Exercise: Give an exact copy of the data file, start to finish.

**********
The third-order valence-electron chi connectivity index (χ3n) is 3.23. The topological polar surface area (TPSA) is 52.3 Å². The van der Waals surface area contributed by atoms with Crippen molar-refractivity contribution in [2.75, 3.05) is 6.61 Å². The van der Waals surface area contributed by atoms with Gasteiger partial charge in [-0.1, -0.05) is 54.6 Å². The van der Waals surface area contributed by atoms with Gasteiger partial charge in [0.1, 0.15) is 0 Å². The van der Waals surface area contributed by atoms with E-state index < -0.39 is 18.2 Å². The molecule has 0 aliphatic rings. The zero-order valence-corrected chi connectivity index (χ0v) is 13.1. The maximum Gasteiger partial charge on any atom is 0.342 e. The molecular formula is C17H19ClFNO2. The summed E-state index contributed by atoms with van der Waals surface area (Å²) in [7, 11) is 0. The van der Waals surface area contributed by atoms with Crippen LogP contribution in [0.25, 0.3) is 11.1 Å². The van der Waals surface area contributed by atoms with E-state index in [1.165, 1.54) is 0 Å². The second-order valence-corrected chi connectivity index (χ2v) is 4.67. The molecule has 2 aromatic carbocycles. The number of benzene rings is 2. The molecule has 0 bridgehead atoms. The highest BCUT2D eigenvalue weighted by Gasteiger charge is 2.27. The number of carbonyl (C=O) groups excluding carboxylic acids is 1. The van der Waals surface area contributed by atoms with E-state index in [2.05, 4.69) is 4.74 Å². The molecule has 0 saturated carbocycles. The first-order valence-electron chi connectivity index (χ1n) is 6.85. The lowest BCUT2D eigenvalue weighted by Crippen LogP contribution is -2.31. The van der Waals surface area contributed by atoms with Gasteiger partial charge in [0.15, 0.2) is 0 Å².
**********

The third-order valence-electron chi connectivity index (χ3n) is 3.23. The topological polar surface area (TPSA) is 52.3 Å². The van der Waals surface area contributed by atoms with Crippen molar-refractivity contribution in [2.75, 3.05) is 6.61 Å². The van der Waals surface area contributed by atoms with Gasteiger partial charge in [-0.1, -0.05) is 54.6 Å². The van der Waals surface area contributed by atoms with Gasteiger partial charge in [0.1, 0.15) is 0 Å². The van der Waals surface area contributed by atoms with E-state index < -0.39 is 18.2 Å². The molecule has 0 aliphatic rings. The zero-order valence-corrected chi connectivity index (χ0v) is 13.1. The maximum Gasteiger partial charge on any atom is 0.342 e. The molecular formula is C17H19ClFNO2. The summed E-state index contributed by atoms with van der Waals surface area (Å²) in [7, 11) is 0. The van der Waals surface area contributed by atoms with Crippen LogP contribution in [0.25, 0.3) is 11.1 Å². The van der Waals surface area contributed by atoms with E-state index in [1.165, 1.54) is 0 Å². The second-order valence-corrected chi connectivity index (χ2v) is 4.67. The molecule has 2 aromatic carbocycles. The number of benzene rings is 2. The molecule has 0 bridgehead atoms. The highest BCUT2D eigenvalue weighted by Gasteiger charge is 2.27. The number of carbonyl (C=O) groups excluding carboxylic acids is 1. The van der Waals surface area contributed by atoms with E-state index in [2.05, 4.69) is 4.74 Å². The molecule has 0 saturated carbocycles. The first-order valence-electron chi connectivity index (χ1n) is 6.85. The lowest BCUT2D eigenvalue weighted by Crippen LogP contribution is -2.31. The van der Waals surface area contributed by atoms with Gasteiger partial charge in [0.15, 0.2) is 0 Å².